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Accounting Giant Ernst & Young Seeks To Attract More Minority Hires

A partner from Ernst & Young’s Chicago office was in a unique position Thursday as she pitched the perks of working for an accounting behemoth to a room full of minority college students.

While touting the virtues of the accounting life, Dorothy Proux animatedly told her success story to more than 100 sophomores and juniors from 58 colleges and took questions from the crowd at the Discover Tax conference. Hoping to lure more minority and women graduates into accounting, specifically tax work, Ernst & Young has created the all-expenses-paid event five years ago. This year, it took place Jan. 5-7 at the Hilton Hotel in New York City.

“There really is a limited number of highly qualified underrepresented minorities that are majoring in accounting,” says Megan Goeltz, a recruiting leader for the company.

Goeltz says there isn’t enough information about the profession out there for underrepresented groups, and in turn there is stiff competition for the limited supply of minority accounting graduates. In 2009, the CPA Journal estimated that minorities represent about 8 percent of professionals in certified public accounting.

Ernst & Young currently actively recruits at about 200 universities nationwide and partners with the National Association of Black Accountants and other groups to extend its outreach. Since the company started hosting the Discover Tax conference in 2007, minority campus hires have increased from 11 percent to 16 percent. Minority partners and staff now represent about 30 percent of U.S.-based employees of Ernst & Young LLP, more than double the number a decade ago, according to company officials.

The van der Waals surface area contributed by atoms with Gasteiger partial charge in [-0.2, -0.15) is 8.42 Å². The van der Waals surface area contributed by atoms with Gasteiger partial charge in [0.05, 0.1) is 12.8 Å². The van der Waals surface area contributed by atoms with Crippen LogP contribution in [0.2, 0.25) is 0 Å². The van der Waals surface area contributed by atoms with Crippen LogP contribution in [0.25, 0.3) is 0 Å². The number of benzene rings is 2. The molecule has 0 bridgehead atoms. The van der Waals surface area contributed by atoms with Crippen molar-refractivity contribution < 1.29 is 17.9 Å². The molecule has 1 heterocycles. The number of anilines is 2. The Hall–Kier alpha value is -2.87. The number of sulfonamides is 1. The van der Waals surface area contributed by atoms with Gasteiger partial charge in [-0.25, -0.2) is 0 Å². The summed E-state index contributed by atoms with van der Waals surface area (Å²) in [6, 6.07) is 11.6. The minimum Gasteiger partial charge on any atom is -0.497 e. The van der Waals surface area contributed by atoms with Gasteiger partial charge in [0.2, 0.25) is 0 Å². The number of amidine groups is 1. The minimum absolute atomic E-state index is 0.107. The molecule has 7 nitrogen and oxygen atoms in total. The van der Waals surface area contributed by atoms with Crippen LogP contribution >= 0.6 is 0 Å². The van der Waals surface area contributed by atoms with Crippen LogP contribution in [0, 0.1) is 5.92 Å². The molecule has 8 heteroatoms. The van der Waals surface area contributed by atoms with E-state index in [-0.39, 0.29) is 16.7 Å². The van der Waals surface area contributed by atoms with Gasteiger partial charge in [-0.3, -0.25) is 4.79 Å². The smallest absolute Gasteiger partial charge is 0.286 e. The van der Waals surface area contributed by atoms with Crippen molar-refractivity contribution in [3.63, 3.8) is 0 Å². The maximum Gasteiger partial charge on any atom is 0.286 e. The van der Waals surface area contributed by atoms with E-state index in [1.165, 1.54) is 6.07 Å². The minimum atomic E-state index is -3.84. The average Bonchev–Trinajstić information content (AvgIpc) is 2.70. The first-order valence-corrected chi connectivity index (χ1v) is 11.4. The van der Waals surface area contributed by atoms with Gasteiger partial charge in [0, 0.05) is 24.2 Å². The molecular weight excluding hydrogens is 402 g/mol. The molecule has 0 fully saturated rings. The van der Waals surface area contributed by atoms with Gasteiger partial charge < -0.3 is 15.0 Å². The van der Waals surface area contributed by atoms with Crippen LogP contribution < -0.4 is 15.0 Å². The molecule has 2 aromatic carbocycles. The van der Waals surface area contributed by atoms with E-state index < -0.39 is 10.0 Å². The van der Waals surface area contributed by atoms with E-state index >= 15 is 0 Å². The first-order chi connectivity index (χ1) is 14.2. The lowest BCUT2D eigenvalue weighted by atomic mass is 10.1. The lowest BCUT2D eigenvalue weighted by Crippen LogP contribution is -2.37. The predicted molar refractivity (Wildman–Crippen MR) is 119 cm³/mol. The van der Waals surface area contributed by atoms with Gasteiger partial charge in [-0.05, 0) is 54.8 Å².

Ken Bouyer, director of inclusiveness recruiting at the Big Four firm, says diversity has improved in his 20-year career at the company. Bouyer notes that the company started to prioritize diversity in 1993 and 1994.

“What I’ve seen is that the makeup of the firm has changed,” he says. However, leaders are always looking to do better, Bouyer adds. There is plenty of room to bring new people on board, says Goeltz, noting that the company is looking to increase off-campus hires by 9 percent this year.

Stereotypes about accountants being anti-social nerds who sit in a cubicle crunching numbers all day often keep minority students from considering the profession, says Goeltz.

“There really is a huge awareness challenge that we have,” she says.

Norman Neely, 19, a sophomore at the University of Illinois at Urbana-Champagne, says he doesn’t care if his friends think accounting is meticulous and boring. The conference sold him on his future career and employer.

“Now, after coming here I definitely want to be an accountant for sure,” he says.

Neely says he likes that Ernst & Young considers its employees’ personal and family obligations, along with company expectations. Proux elaborated on this, saying that, “yes, you can have it all—a successful career and family life”—in the Thursday morning session “Why Tax?”

In the following session, several Ernst & Young employees participated in a panel titled “A Day in the Life” to expose students to their situations.

“What we try to showcase for them is our learning and mentoring culture, which, I think, is so important for young people to experience,” says Christine Yamamoto, Tax People Leader for Ernst & Young.

Saul Gomez, a senior manager at the Ernst & Young office in Los Angeles, was key in getting Nancy De Leon acclimated in the office after she graduated from the University of Southern California. The 24-year-old says attending the Discover Tax conference in 2008 helped her get an internship at the company and then a job.

All conference attendees are eligible to interview for an internship with the firm, and to date more than 70 percent of participants have been offered internships.

“I think a lot of it had to do with the relationships that I built early on,” says De Leon.

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